Winnipeggers in 30s, 40s among new COVID-19 deaths in Manitoba

A Winnipeg man in his 30s and a Winnipeg woman in her 40s are among 11 new COVID-19 deaths in Manitoba, health officials say.

Manitoba hit a new record high for COVID-19 hospitalizations with 342 people in hospital on Monday, as the province added 343 new cases to its total. There are 43 positive patients in intensive care units, down one from Sunday.

Seven of the deaths are connected to outbreaks at long-term care homes, including a man and a woman in their 80s at Fairview Personal Care Home.

The deaths also include a woman in her 70s linked to the outbreak in the GA3 unit at Health Sciences Centre, a man in his 80s linked to the Villa Youville personal care home, a man in his 80s linked to the Charleswood Care Centre, a man in his 80s linked to Golden Links Lodge, a woman in her 90s linked to St. Norbert Personal Care Home, a man in his 90s linked to the Bridgepark Manor assisted living facility, and a Winnipeg woman in her 90s.

“These people are more than statistics. They are parents and grandparents and aunts and uncles and brothers and sisters and now a child,” Manitoba Shared Health Chief Nursing Officer Lanette Siragusa said at a news conference Monday.

“It’s a heartbreaking loss for people, for their families and friends to endure, and it’s made harder because of the inability to gather together and comfort each other and grieve.”

WATCH | ‘These people are more than statistics’:

Chief Nursing Officer Lanette Siragusa talks about the 247 people who have died after testing positive for COVID-19. Eighty per cent of those deaths were in November. 1:24

On Saturday, health officials announced the youngest person to die of COVID-19 in Manitoba, a boy under 10 from the Winnipeg health region. 

Although underlying health problems played a role in the boy’s death, “that doesn’t diminish the loss,” Chief Provincial Public Health Officer Dr. Brent Roussin said.

The deaths announced Monday bring the total death toll in Manitoba since the start of the pandemic to 312. Nearly 80 per cent of those deaths have occurred in the month of November.

Manitoba’s test positivity rate is 13.4 per cent, a slight increase of 0.1 percentage points from Sunday but still lower than at any other point last week.

Outbreaks at the Women’s Correctional Centre in Headingley and the Keeyask Generating Station near Thompson have been declared over. 

New outbreaks have been declared at the Lakeshore General Hospital in Ashern and West Park Manor Personal Care Home in Winnipeg.

The Winnipeg health region had the most new cases, with 207 confirmed infections, while the Southern Health region had the second most, with 53. The rest of the cases were in the Northern Health region (46), Interlake-Eastern health region (23) and Prairie Mountain Health region (14).

Manitoba has now had 16,825 confirmed coronavirus cases since the start of the pandemic, with 9,260 reported as still active, although that number is likely inflated due to a backlog in clearing recovered cases.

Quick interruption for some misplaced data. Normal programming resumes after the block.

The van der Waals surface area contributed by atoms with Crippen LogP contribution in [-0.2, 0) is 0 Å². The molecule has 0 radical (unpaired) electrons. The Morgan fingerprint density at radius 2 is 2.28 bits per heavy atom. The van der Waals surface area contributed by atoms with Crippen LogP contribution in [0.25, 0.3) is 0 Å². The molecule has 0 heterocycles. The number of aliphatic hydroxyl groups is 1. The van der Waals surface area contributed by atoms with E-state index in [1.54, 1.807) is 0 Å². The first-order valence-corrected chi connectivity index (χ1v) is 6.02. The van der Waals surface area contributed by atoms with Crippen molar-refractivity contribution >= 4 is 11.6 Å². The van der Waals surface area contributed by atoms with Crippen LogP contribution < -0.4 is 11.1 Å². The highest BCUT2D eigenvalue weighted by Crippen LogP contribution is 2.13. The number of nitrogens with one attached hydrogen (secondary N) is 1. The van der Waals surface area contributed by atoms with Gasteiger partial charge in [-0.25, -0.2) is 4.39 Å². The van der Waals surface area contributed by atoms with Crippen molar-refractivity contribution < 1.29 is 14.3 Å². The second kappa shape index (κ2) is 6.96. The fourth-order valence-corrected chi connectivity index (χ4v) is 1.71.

Health system at risk

Siragusa and Roussin warned that Manitoba’s health-care system is at risk of being overwhelmed if daily case counts don’t come down.

Although earlier pandemic models estimated Manitoba could have seen daily case counts of up to 1,000 at this time without any intervention, the numbers remain unsustainably high two weeks after the entire province went to red, the highest level on the pandemic scale, Roussin said.

“I think we all know we can’t continue along these lines. We have to bring these numbers down. We can’t keep losing this many Manitobans,” he said.

About 14 per cent of close contacts to positive cases develop COVID-19, which is why people need to stay home as much as possible and reduce their contacts if they want to see pandemic restrictions lifted, he said.

“I don’t think anyone wants these restrictions in place,” Roussin said.

“The consequence of lifting these restrictions right now is a much longer page of Manitobans that we lost to this virus, overwhelming of our health-care system, more strain on our health-care workers.”

Two Manitoba churches, the Church of God near Sarto, Man., and Springs Church in Winnipeg, held drive-in services on the weekend, in violation of public health orders capping gatherings at five people and ordering religious services to move online.

WATCH | Why drive-in church services aren’t allowed right now:

Dr. Brent Roussin says all church services must be virtual for the time, and even drive-in services could pose a risk. Here’s why. 1:04

When asked why the drive-in services violated the public health limits, Roussin said that although past orders made explicit exemptions for these kinds of events, there are still risks involved whenever large numbers of people gather in one place.

“Are people going to be in their car? Is that all household people in there? Does anyone need to use the washroom during this time?” he said.

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